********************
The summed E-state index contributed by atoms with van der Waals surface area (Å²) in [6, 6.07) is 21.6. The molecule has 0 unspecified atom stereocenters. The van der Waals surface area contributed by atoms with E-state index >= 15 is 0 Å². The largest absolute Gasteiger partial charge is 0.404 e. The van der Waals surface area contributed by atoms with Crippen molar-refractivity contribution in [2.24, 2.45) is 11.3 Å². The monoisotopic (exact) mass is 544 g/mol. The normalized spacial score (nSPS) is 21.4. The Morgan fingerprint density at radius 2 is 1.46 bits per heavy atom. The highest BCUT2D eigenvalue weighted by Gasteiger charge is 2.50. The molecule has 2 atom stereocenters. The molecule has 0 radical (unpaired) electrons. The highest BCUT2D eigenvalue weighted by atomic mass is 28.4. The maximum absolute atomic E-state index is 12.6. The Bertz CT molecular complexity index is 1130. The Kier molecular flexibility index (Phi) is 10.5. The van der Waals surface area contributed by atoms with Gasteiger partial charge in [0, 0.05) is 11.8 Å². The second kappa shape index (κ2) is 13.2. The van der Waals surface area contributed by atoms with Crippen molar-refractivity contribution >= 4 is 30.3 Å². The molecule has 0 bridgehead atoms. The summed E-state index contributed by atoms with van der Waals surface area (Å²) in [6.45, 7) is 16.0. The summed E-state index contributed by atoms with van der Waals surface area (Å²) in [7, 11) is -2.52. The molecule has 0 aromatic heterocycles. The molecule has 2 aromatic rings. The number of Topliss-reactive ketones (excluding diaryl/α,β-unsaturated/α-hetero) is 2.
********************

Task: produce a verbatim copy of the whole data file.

The summed E-state index contributed by atoms with van der Waals surface area (Å²) in [6, 6.07) is 21.6. The molecule has 0 unspecified atom stereocenters. The van der Waals surface area contributed by atoms with E-state index >= 15 is 0 Å². The largest absolute Gasteiger partial charge is 0.404 e. The van der Waals surface area contributed by atoms with Crippen molar-refractivity contribution in [2.24, 2.45) is 11.3 Å². The monoisotopic (exact) mass is 544 g/mol. The normalized spacial score (nSPS) is 21.4. The Morgan fingerprint density at radius 2 is 1.46 bits per heavy atom. The highest BCUT2D eigenvalue weighted by Gasteiger charge is 2.50. The molecule has 2 atom stereocenters. The molecule has 0 radical (unpaired) electrons. The highest BCUT2D eigenvalue weighted by atomic mass is 28.4. The maximum absolute atomic E-state index is 12.6. The Bertz CT molecular complexity index is 1130. The Kier molecular flexibility index (Phi) is 10.5. The van der Waals surface area contributed by atoms with Gasteiger partial charge in [0, 0.05) is 11.8 Å². The second kappa shape index (κ2) is 13.2. The van der Waals surface area contributed by atoms with Crippen molar-refractivity contribution >= 4 is 30.3 Å². The molecule has 0 bridgehead atoms. The summed E-state index contributed by atoms with van der Waals surface area (Å²) in [6.45, 7) is 16.0. The summed E-state index contributed by atoms with van der Waals surface area (Å²) in [7, 11) is -2.52. The molecule has 0 aromatic heterocycles. The molecule has 2 aromatic rings. The number of Topliss-reactive ketones (excluding diaryl/α,β-unsaturated/α-hetero) is 2.